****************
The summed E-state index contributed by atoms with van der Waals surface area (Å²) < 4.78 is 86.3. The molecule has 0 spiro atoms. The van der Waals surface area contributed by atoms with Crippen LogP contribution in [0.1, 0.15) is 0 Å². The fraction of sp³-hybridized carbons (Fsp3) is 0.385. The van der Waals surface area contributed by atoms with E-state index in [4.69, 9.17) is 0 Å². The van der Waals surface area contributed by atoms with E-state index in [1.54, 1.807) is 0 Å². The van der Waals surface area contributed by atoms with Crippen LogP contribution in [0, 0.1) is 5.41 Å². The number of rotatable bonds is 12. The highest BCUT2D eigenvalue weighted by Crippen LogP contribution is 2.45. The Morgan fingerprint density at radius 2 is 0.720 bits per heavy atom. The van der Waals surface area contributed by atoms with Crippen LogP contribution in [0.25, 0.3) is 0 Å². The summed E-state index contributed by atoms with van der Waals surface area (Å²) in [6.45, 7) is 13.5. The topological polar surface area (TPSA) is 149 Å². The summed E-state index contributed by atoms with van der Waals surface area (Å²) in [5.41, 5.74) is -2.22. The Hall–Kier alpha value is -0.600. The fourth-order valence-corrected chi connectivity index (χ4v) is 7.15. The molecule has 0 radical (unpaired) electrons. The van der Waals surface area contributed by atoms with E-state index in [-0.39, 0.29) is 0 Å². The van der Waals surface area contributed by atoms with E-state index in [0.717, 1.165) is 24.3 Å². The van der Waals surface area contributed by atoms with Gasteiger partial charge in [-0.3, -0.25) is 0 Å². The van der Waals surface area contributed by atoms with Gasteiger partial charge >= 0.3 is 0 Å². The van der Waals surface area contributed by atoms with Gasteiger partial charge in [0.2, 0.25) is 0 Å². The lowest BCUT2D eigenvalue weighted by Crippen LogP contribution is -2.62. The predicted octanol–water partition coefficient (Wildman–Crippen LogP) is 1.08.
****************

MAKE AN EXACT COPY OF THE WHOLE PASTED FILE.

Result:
The summed E-state index contributed by atoms with van der Waals surface area (Å²) < 4.78 is 86.3. The molecule has 0 spiro atoms. The van der Waals surface area contributed by atoms with Crippen LogP contribution in [0.1, 0.15) is 0 Å². The fraction of sp³-hybridized carbons (Fsp3) is 0.385. The van der Waals surface area contributed by atoms with E-state index in [4.69, 9.17) is 0 Å². The van der Waals surface area contributed by atoms with E-state index in [1.54, 1.807) is 0 Å². The van der Waals surface area contributed by atoms with Crippen LogP contribution in [0, 0.1) is 5.41 Å². The number of rotatable bonds is 12. The highest BCUT2D eigenvalue weighted by Crippen LogP contribution is 2.45. The Morgan fingerprint density at radius 2 is 0.720 bits per heavy atom. The van der Waals surface area contributed by atoms with Crippen LogP contribution in [0.25, 0.3) is 0 Å². The summed E-state index contributed by atoms with van der Waals surface area (Å²) in [6.45, 7) is 13.5. The topological polar surface area (TPSA) is 149 Å². The summed E-state index contributed by atoms with van der Waals surface area (Å²) in [5.41, 5.74) is -2.22. The Hall–Kier alpha value is -0.600. The fourth-order valence-corrected chi connectivity index (χ4v) is 7.15. The molecule has 0 radical (unpaired) electrons. The van der Waals surface area contributed by atoms with E-state index in [-0.39, 0.29) is 0 Å². The van der Waals surface area contributed by atoms with E-state index in [0.717, 1.165) is 24.3 Å². The van der Waals surface area contributed by atoms with Gasteiger partial charge in [-0.3, -0.25) is 0 Å². The van der Waals surface area contributed by atoms with Gasteiger partial charge >= 0.3 is 0 Å². The van der Waals surface area contributed by atoms with Gasteiger partial charge in [0.2, 0.25) is 0 Å². The lowest BCUT2D eigenvalue weighted by Crippen LogP contribution is -2.62. The predicted octanol–water partition coefficient (Wildman–Crippen LogP) is 1.08.